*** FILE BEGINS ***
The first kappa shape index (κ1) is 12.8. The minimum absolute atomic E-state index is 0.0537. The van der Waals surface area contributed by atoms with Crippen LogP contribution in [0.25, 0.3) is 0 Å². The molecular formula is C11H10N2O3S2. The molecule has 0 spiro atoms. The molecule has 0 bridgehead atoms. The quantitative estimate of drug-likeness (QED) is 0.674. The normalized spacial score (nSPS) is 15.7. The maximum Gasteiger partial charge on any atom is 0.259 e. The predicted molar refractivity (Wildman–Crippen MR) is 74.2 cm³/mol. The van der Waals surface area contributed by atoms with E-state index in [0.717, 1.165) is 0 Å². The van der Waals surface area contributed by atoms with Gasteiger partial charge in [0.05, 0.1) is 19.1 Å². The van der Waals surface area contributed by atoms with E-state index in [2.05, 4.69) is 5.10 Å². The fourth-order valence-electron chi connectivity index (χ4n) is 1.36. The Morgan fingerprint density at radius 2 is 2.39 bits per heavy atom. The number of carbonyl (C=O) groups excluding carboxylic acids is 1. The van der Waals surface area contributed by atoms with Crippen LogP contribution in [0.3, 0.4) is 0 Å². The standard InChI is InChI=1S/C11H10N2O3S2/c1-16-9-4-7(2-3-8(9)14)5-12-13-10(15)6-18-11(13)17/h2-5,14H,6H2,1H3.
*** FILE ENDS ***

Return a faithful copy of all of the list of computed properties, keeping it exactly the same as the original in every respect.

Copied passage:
The first kappa shape index (κ1) is 12.8. The minimum absolute atomic E-state index is 0.0537. The van der Waals surface area contributed by atoms with Crippen LogP contribution in [0.25, 0.3) is 0 Å². The molecular formula is C11H10N2O3S2. The molecule has 0 spiro atoms. The molecule has 0 bridgehead atoms. The quantitative estimate of drug-likeness (QED) is 0.674. The normalized spacial score (nSPS) is 15.7. The maximum Gasteiger partial charge on any atom is 0.259 e. The predicted molar refractivity (Wildman–Crippen MR) is 74.2 cm³/mol. The van der Waals surface area contributed by atoms with E-state index in [0.717, 1.165) is 0 Å². The van der Waals surface area contributed by atoms with Gasteiger partial charge in [0.05, 0.1) is 19.1 Å². The van der Waals surface area contributed by atoms with E-state index in [2.05, 4.69) is 5.10 Å². The fourth-order valence-electron chi connectivity index (χ4n) is 1.36. The Morgan fingerprint density at radius 2 is 2.39 bits per heavy atom. The number of carbonyl (C=O) groups excluding carboxylic acids is 1. The van der Waals surface area contributed by atoms with Crippen LogP contribution in [0.3, 0.4) is 0 Å². The standard InChI is InChI=1S/C11H10N2O3S2/c1-16-9-4-7(2-3-8(9)14)5-12-13-10(15)6-18-11(13)17/h2-5,14H,6H2,1H3.